6 product, cross product, and dyadic or tensor product. Each product has their own rules. In this case, we only study about the first two. 1. Dot Product Dot product of two vectors yields a scalar quantity. Dot product of vector and vector is defined as = *, 9:; ' where ' is an angle between the two vectors. It tells us that dot product of two perpendicular vectors is zero. Geometrical interpretation of dot product of vector and vector implies a scalar multiplication between magnitude of vector with the projection magnitude of vector on vector (Figure 1.7 a), or a scalar multiplication between the projection magnitude of vector on vector B with magnitude of vector (Figure 1.7 b). ' * E = * cos ', D =, cos ' ' Figure 1.7 Geometrical interpretation of dot product If vector and vector are expressed in unit vector notation, then the dot product is = 4* + * 5 (, +, ) = *, ( ) + *, ( ) + *, ( ) + *, ( ) = *, + *, Dot product can be used to find the angle between two vectors by using the equation cos ' = *, Some properties of the dot product : 1. = 2. = = = 1 ( since ' = 0 ) 3. = = = 0 ( since ' = 90 A ) 4. and perpendicular if = C and and are not zero

7 2. Cross Product Cross product of two vector quantities yields a vector quantity, and defined as = *, sin ' IJ and its magnitude = *, sin ' where ' is an angle between the two vectors and IJ is a unit vector perpendicular to the plane formed by vector and vector. The direction of IJ depends on the directions of vector and vector. There is a rule how to find direction of IJ, that is called right hand rule. For example, cross product of and, as shown in Figure 1.8. z y Figure 1.8 Cross product of and = 1 1 sin 90 A IJ = IJ If we rotate a screw from the tip of vector to the tip of vector, it will move upper in the same direction with vector. Since the magnitude of IJ = 1 then IJ = = Some properties of cross product : 1. =, =, = 2. =, =, = 3. = = = 0 ( since ' = 0 ) 4. = 5. Vector parallel to vector if = 0, and and are not zero Example Given vector K = and vector L = 2 2 +, a. draw vector K and L in cartesian coordinates b. find the magnitude of vector K and L c. find dot product of vector K and L d. find the product of K L e. find the angle between vector K and L f. find a unit vector perpendicular to the plane formed by vector K and L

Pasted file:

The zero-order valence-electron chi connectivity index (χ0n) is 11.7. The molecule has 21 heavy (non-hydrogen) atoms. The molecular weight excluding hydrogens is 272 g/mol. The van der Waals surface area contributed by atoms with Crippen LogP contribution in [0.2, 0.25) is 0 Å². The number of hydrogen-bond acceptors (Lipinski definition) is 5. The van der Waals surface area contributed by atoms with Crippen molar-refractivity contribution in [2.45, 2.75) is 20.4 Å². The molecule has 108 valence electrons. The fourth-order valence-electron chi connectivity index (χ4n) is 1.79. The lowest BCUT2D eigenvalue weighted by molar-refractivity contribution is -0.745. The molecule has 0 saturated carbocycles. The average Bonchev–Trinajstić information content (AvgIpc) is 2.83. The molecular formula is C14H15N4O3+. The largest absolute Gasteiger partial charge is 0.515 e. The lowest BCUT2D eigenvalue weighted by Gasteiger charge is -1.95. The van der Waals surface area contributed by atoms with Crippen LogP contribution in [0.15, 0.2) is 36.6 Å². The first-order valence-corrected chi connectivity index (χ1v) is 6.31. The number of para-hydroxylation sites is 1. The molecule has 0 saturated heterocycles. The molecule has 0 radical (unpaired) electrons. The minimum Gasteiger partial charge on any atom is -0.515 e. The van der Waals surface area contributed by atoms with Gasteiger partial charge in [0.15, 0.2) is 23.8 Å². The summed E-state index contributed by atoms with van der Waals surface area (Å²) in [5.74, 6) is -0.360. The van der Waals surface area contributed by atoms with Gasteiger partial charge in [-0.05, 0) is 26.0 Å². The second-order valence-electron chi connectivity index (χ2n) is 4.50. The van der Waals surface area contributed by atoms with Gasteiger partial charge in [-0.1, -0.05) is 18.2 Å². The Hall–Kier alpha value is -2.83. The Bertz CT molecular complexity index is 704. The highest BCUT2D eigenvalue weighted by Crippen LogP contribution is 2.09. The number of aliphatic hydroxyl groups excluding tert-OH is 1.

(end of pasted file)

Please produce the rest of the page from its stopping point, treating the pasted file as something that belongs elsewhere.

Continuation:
8 Solution a. Vector K and L in cartesian coordinates L 2 2 z K 2 y b. Magnitude of vector K M = M + M + M M = M = 9 M = 3 b. Magnitude of vector L O = O + O + O M = )2 + ( 2) + 1 M = 9 M = 3 c. Dot product of vector K and L K L = K L = K L = 2 d. The product of K L K L = K L = 2 + ( 2 ) ( 2 ) + 2 K L = ( 2 ) + 2 K L = C C P + P + C K L = Q + R 6 e. The angle between the two vectors is K L sin ' = MO sin ' = ) ( 6) 3 3 sin ' = 81 9 sin ' = 1 then, ' = 90 A f. Suppose the unit vector is IJ, then IJ = K L K L

9 IJ = U IJ =